PMCID: PMC2756115  PMID: 19620961
15.  Baseline Ad5 serostatus does not predict Ad5-HIV vaccine-induced expansion of Ad-specific CD4+ T-cells 
Nature medicine  2009;15(8):876-878.
The mechanisms underlying possible increased HIV-1 acquisition in adenovirus 5 (Ad5)-seropositive subjects vaccinated with Ad5-HIV-1 vectors in the Merck STEP trial remain unclear. We find Ad5 serostatus does not predict Ad5-specific CD4+ T-cell frequency, and no durable significant differences in Ad5-specific CD4+ T-cells between Ad5-seropositive and seronegative subjects were observed following vaccination. These findings indicate no causative role for Ad5-specific CD4+ T-cells in increasing HIV-1 susceptibility in the STEP trial.
doi:10.1038/nm.1989
PMCID: PMC2723179  PMID: 19620962
16.  Safety and Immunogenicity of Adenovirus-Vectored Near-Consensus HIV Type 1 Clade B gag Vaccines in Healthy Adults 
Abstract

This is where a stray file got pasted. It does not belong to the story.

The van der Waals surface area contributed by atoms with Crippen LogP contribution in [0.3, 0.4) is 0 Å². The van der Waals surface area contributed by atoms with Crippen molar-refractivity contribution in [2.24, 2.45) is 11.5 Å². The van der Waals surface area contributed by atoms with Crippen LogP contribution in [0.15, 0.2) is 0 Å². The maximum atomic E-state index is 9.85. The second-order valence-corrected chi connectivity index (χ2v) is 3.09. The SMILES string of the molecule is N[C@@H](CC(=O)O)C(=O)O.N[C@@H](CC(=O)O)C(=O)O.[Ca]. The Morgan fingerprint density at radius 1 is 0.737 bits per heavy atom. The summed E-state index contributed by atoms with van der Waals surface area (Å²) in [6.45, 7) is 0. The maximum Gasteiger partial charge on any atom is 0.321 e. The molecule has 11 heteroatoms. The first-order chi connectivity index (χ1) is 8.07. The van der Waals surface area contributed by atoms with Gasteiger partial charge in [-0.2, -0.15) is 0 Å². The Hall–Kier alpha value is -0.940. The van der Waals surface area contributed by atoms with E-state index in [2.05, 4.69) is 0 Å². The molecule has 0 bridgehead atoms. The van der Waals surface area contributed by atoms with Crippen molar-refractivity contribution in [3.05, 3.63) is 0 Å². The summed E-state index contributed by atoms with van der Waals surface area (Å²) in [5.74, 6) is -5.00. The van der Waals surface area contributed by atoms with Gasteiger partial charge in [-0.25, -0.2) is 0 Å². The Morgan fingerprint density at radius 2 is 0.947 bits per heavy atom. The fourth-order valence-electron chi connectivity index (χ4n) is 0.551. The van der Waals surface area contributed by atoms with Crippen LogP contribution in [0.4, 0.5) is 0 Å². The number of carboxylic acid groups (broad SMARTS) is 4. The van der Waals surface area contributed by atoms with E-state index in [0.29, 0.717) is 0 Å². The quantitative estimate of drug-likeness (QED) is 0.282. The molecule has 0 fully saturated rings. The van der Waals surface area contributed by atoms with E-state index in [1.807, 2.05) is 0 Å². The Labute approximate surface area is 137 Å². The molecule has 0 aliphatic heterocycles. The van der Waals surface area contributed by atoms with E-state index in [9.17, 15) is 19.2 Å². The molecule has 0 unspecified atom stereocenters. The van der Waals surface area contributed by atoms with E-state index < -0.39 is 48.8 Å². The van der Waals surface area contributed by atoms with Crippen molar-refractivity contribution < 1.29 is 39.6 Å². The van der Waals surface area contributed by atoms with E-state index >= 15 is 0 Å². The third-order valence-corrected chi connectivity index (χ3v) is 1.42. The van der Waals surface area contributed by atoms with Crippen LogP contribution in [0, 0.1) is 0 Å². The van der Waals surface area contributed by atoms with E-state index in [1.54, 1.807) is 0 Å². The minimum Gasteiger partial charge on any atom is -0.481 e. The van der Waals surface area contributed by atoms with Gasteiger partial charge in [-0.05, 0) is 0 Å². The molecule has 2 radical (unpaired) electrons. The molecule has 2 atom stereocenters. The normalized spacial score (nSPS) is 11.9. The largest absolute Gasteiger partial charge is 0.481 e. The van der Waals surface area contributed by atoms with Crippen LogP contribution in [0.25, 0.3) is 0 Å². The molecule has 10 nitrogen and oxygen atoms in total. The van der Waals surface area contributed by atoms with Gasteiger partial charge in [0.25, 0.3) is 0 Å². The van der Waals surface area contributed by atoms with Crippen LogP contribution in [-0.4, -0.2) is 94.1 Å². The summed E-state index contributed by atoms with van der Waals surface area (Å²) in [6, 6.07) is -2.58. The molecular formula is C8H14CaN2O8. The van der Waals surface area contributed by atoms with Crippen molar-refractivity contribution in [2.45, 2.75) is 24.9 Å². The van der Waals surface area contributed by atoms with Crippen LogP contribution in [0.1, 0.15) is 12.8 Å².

Vaccines inducing pathogen-specific cell-mediated immunity are being developed using attenuated adenoviral (Ad) vectors. We report the results of two independent Phase I trials of similar replication-deficient Ad5 vaccines containing a near-consensus HIV-1 clade B gag transgene. Healthy HIV-uninfected adults were enrolled in two separate, multicenter, dose-escalating, blinded, placebo-controlled studies to assess the safety and immunogenicity of a three-dose homologous regimen of Ad5 and MRKAd5 HIV-1 gag vaccines given on day 1, week 4, and week 26. Adverse events were collected for 29 days following each intradeltoid injection. The primary immunogenicity endpoint was the proportion of subjects with a positive unfractionated Gag-specific IFN-γ ELISPOT response measured 4 weeks after the last dose (week 30). Analyses were performed after combining data for each dose group from both protocols, stratifying by baseline Ad5 titers. Overall, 252 subjects were randomized to receive either vaccine or placebo, including 229 subjects (91%) who completed the study through week 30. Tolerability and immunogenicity did not appear to differ between the Ad5 and MRKAd5 vaccines. The frequency of injection-site reactions was dose dependent. Systemic adverse events were also dose dependent and more frequent in subjects with baseline Ad5 titers <200 versus ≥200, especially after the first dose. The percent of ELISPOT responders and the ELISPOT geometric means overall were significantly higher for all four vaccine doses studied compared to placebo, and were generally higher in vaccine recipients with baseline Ad5 titers <200 versus ≥200. Ad5 titers increased after vaccination in a dose-dependent fashion. Both Ad5-vectored HIV-1 vaccines were generally well tolerated and induced cell-mediated immune responses against HIV Gag-peptides in the majority of healthy adults with baseline Ad5 titers <200. Preexistent and/or vaccine-induced immunity to the Ad5 vector may dampen the CMI response to HIV Gag.